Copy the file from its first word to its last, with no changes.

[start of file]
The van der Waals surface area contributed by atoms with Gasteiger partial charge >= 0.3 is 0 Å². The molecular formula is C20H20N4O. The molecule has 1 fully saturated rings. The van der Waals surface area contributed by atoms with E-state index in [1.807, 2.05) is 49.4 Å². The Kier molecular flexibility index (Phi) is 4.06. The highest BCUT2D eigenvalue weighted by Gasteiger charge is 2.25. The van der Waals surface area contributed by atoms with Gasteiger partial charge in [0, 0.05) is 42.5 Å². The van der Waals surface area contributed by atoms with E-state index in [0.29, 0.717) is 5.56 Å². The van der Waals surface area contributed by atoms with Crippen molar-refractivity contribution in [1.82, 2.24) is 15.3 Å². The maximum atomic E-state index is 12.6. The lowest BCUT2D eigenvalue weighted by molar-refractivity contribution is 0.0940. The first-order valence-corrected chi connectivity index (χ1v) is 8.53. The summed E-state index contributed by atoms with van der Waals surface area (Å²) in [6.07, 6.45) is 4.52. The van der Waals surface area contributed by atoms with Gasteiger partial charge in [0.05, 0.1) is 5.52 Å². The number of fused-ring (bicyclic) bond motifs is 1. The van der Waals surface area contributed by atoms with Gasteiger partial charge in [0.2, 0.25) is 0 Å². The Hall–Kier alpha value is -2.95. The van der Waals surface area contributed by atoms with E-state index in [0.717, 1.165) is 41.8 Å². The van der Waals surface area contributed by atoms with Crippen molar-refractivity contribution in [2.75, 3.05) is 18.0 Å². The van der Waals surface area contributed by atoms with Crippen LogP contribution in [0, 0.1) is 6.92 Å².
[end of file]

The van der Waals surface area contributed by atoms with Gasteiger partial charge >= 0.3 is 0 Å². The molecular formula is C20H20N4O. The molecule has 1 fully saturated rings. The van der Waals surface area contributed by atoms with E-state index in [1.807, 2.05) is 49.4 Å². The Kier molecular flexibility index (Phi) is 4.06. The highest BCUT2D eigenvalue weighted by Gasteiger charge is 2.25. The van der Waals surface area contributed by atoms with Gasteiger partial charge in [0, 0.05) is 42.5 Å². The van der Waals surface area contributed by atoms with E-state index in [0.29, 0.717) is 5.56 Å². The van der Waals surface area contributed by atoms with Crippen molar-refractivity contribution in [1.82, 2.24) is 15.3 Å². The maximum atomic E-state index is 12.6. The lowest BCUT2D eigenvalue weighted by molar-refractivity contribution is 0.0940. The first-order valence-corrected chi connectivity index (χ1v) is 8.53. The summed E-state index contributed by atoms with van der Waals surface area (Å²) in [6.07, 6.45) is 4.52. The van der Waals surface area contributed by atoms with Gasteiger partial charge in [0.05, 0.1) is 5.52 Å². The number of fused-ring (bicyclic) bond motifs is 1. The van der Waals surface area contributed by atoms with Gasteiger partial charge in [0.2, 0.25) is 0 Å². The Hall–Kier alpha value is -2.95. The van der Waals surface area contributed by atoms with E-state index in [0.717, 1.165) is 41.8 Å². The van der Waals surface area contributed by atoms with Crippen molar-refractivity contribution in [2.75, 3.05) is 18.0 Å². The van der Waals surface area contributed by atoms with Crippen LogP contribution in [0, 0.1) is 6.92 Å².